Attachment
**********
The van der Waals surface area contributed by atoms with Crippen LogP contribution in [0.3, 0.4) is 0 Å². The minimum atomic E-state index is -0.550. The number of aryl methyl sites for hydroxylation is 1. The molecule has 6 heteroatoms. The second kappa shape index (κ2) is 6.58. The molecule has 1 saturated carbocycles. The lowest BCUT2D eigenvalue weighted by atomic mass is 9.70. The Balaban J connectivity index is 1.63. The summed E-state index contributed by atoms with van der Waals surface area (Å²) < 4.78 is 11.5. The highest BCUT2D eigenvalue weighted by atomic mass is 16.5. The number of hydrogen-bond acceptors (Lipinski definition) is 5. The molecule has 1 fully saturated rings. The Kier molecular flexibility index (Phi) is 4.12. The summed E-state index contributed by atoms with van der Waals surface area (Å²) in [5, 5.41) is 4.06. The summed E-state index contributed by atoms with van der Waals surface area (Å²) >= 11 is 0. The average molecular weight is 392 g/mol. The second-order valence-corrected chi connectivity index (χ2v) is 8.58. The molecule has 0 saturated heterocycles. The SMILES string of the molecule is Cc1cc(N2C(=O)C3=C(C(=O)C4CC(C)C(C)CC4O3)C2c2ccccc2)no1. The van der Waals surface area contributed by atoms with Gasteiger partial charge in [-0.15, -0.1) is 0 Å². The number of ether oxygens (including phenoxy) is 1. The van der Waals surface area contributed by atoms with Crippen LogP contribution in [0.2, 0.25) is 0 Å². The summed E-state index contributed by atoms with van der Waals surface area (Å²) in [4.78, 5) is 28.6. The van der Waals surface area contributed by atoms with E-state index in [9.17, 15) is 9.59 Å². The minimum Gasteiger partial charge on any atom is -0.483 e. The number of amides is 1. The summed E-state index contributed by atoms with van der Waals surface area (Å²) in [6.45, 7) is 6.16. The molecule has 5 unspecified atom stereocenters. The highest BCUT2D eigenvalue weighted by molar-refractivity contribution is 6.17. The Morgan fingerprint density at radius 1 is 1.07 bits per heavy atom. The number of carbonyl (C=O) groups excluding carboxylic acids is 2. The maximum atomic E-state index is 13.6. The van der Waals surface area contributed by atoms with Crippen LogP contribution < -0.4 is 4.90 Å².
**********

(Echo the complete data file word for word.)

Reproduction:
The van der Waals surface area contributed by atoms with Crippen LogP contribution in [0.3, 0.4) is 0 Å². The minimum atomic E-state index is -0.550. The number of aryl methyl sites for hydroxylation is 1. The molecule has 6 heteroatoms. The second kappa shape index (κ2) is 6.58. The molecule has 1 saturated carbocycles. The lowest BCUT2D eigenvalue weighted by atomic mass is 9.70. The Balaban J connectivity index is 1.63. The summed E-state index contributed by atoms with van der Waals surface area (Å²) < 4.78 is 11.5. The highest BCUT2D eigenvalue weighted by atomic mass is 16.5. The number of hydrogen-bond acceptors (Lipinski definition) is 5. The molecule has 1 fully saturated rings. The Kier molecular flexibility index (Phi) is 4.12. The summed E-state index contributed by atoms with van der Waals surface area (Å²) in [5, 5.41) is 4.06. The summed E-state index contributed by atoms with van der Waals surface area (Å²) >= 11 is 0. The average molecular weight is 392 g/mol. The second-order valence-corrected chi connectivity index (χ2v) is 8.58. The molecule has 0 saturated heterocycles. The SMILES string of the molecule is Cc1cc(N2C(=O)C3=C(C(=O)C4CC(C)C(C)CC4O3)C2c2ccccc2)no1. The van der Waals surface area contributed by atoms with Gasteiger partial charge in [-0.15, -0.1) is 0 Å². The number of ether oxygens (including phenoxy) is 1. The van der Waals surface area contributed by atoms with Crippen LogP contribution in [0.2, 0.25) is 0 Å². The summed E-state index contributed by atoms with van der Waals surface area (Å²) in [4.78, 5) is 28.6. The van der Waals surface area contributed by atoms with E-state index in [9.17, 15) is 9.59 Å². The minimum Gasteiger partial charge on any atom is -0.483 e. The number of amides is 1. The summed E-state index contributed by atoms with van der Waals surface area (Å²) in [6.45, 7) is 6.16. The molecule has 5 unspecified atom stereocenters. The highest BCUT2D eigenvalue weighted by molar-refractivity contribution is 6.17. The Morgan fingerprint density at radius 1 is 1.07 bits per heavy atom. The number of carbonyl (C=O) groups excluding carboxylic acids is 2. The maximum atomic E-state index is 13.6. The van der Waals surface area contributed by atoms with Crippen LogP contribution < -0.4 is 4.90 Å².